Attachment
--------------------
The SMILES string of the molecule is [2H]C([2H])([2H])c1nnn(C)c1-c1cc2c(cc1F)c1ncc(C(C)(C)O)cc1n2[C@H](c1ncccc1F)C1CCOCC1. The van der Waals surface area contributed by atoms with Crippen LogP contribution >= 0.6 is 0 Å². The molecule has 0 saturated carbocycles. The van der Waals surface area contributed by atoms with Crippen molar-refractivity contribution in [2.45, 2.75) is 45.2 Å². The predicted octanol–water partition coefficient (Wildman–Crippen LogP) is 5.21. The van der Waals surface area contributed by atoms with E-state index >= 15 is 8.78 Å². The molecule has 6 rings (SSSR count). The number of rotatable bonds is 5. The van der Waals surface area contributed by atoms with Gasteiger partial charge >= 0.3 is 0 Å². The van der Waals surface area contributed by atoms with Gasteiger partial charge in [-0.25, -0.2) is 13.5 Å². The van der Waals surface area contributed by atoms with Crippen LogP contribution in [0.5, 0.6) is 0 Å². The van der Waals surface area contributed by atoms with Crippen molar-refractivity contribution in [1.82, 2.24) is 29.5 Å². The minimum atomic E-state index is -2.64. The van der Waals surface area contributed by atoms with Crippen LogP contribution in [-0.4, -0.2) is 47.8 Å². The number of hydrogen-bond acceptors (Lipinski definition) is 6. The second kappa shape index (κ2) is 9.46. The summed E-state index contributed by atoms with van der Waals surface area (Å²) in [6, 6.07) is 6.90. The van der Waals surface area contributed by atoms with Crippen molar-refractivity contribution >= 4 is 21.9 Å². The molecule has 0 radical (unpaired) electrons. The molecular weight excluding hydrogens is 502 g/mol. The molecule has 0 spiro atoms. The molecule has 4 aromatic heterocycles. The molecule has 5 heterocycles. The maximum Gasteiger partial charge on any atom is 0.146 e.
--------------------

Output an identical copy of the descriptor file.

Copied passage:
The SMILES string of the molecule is [2H]C([2H])([2H])c1nnn(C)c1-c1cc2c(cc1F)c1ncc(C(C)(C)O)cc1n2[C@H](c1ncccc1F)C1CCOCC1. The van der Waals surface area contributed by atoms with Crippen LogP contribution >= 0.6 is 0 Å². The molecule has 0 saturated carbocycles. The van der Waals surface area contributed by atoms with Crippen molar-refractivity contribution in [2.45, 2.75) is 45.2 Å². The predicted octanol–water partition coefficient (Wildman–Crippen LogP) is 5.21. The van der Waals surface area contributed by atoms with E-state index >= 15 is 8.78 Å². The molecule has 6 rings (SSSR count). The number of rotatable bonds is 5. The van der Waals surface area contributed by atoms with Gasteiger partial charge >= 0.3 is 0 Å². The van der Waals surface area contributed by atoms with Gasteiger partial charge in [-0.25, -0.2) is 13.5 Å². The van der Waals surface area contributed by atoms with Crippen LogP contribution in [0.5, 0.6) is 0 Å². The van der Waals surface area contributed by atoms with Crippen molar-refractivity contribution in [1.82, 2.24) is 29.5 Å². The minimum atomic E-state index is -2.64. The van der Waals surface area contributed by atoms with Crippen LogP contribution in [-0.4, -0.2) is 47.8 Å². The number of hydrogen-bond acceptors (Lipinski definition) is 6. The second kappa shape index (κ2) is 9.46. The summed E-state index contributed by atoms with van der Waals surface area (Å²) in [6, 6.07) is 6.90. The van der Waals surface area contributed by atoms with Crippen molar-refractivity contribution >= 4 is 21.9 Å². The molecule has 0 radical (unpaired) electrons. The molecular weight excluding hydrogens is 502 g/mol. The molecule has 0 spiro atoms. The molecule has 4 aromatic heterocycles. The molecule has 5 heterocycles. The maximum Gasteiger partial charge on any atom is 0.146 e.